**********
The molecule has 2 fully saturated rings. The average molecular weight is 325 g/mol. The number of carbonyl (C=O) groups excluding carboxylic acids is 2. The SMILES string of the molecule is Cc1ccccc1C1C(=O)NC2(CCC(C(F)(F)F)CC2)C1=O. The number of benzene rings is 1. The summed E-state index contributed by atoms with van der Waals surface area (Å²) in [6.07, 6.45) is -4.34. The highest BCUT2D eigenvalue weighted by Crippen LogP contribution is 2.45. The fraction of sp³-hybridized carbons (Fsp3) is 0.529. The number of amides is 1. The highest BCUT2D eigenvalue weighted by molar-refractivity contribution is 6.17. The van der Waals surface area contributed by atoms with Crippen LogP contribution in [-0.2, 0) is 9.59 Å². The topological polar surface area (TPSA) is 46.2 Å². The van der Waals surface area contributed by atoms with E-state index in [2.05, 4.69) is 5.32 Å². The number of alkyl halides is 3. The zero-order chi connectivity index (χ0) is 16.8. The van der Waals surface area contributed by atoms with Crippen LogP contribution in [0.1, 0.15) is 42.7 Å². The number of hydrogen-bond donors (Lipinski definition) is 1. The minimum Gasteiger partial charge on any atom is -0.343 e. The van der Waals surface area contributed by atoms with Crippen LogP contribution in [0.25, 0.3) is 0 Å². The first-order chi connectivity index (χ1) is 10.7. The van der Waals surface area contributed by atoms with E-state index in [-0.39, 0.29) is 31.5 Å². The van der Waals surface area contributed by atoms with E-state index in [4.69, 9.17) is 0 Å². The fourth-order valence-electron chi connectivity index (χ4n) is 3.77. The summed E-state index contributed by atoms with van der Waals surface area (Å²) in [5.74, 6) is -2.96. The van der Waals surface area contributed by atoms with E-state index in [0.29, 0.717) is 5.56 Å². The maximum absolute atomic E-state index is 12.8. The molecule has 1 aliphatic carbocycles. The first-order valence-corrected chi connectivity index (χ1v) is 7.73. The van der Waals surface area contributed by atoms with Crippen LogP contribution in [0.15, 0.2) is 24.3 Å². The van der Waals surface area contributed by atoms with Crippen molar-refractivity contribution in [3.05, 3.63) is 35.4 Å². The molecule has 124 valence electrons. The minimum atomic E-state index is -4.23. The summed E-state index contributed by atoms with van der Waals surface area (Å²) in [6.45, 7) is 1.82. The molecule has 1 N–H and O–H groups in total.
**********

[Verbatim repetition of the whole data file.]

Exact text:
The molecule has 2 fully saturated rings. The average molecular weight is 325 g/mol. The number of carbonyl (C=O) groups excluding carboxylic acids is 2. The SMILES string of the molecule is Cc1ccccc1C1C(=O)NC2(CCC(C(F)(F)F)CC2)C1=O. The number of benzene rings is 1. The summed E-state index contributed by atoms with van der Waals surface area (Å²) in [6.07, 6.45) is -4.34. The highest BCUT2D eigenvalue weighted by Crippen LogP contribution is 2.45. The fraction of sp³-hybridized carbons (Fsp3) is 0.529. The number of amides is 1. The highest BCUT2D eigenvalue weighted by molar-refractivity contribution is 6.17. The van der Waals surface area contributed by atoms with Crippen LogP contribution in [-0.2, 0) is 9.59 Å². The topological polar surface area (TPSA) is 46.2 Å². The van der Waals surface area contributed by atoms with E-state index in [2.05, 4.69) is 5.32 Å². The number of alkyl halides is 3. The zero-order chi connectivity index (χ0) is 16.8. The van der Waals surface area contributed by atoms with Crippen LogP contribution in [0.1, 0.15) is 42.7 Å². The number of hydrogen-bond donors (Lipinski definition) is 1. The minimum Gasteiger partial charge on any atom is -0.343 e. The van der Waals surface area contributed by atoms with Crippen LogP contribution in [0.25, 0.3) is 0 Å². The first-order chi connectivity index (χ1) is 10.7. The van der Waals surface area contributed by atoms with E-state index in [-0.39, 0.29) is 31.5 Å². The van der Waals surface area contributed by atoms with E-state index in [4.69, 9.17) is 0 Å². The fourth-order valence-electron chi connectivity index (χ4n) is 3.77. The summed E-state index contributed by atoms with van der Waals surface area (Å²) in [5.74, 6) is -2.96. The van der Waals surface area contributed by atoms with E-state index in [0.29, 0.717) is 5.56 Å². The maximum absolute atomic E-state index is 12.8. The molecule has 1 aliphatic carbocycles. The first-order valence-corrected chi connectivity index (χ1v) is 7.73. The van der Waals surface area contributed by atoms with Crippen LogP contribution in [0.15, 0.2) is 24.3 Å². The van der Waals surface area contributed by atoms with Crippen molar-refractivity contribution in [3.05, 3.63) is 35.4 Å². The molecule has 124 valence electrons. The minimum atomic E-state index is -4.23. The summed E-state index contributed by atoms with van der Waals surface area (Å²) in [6.45, 7) is 1.82. The molecule has 1 N–H and O–H groups in total.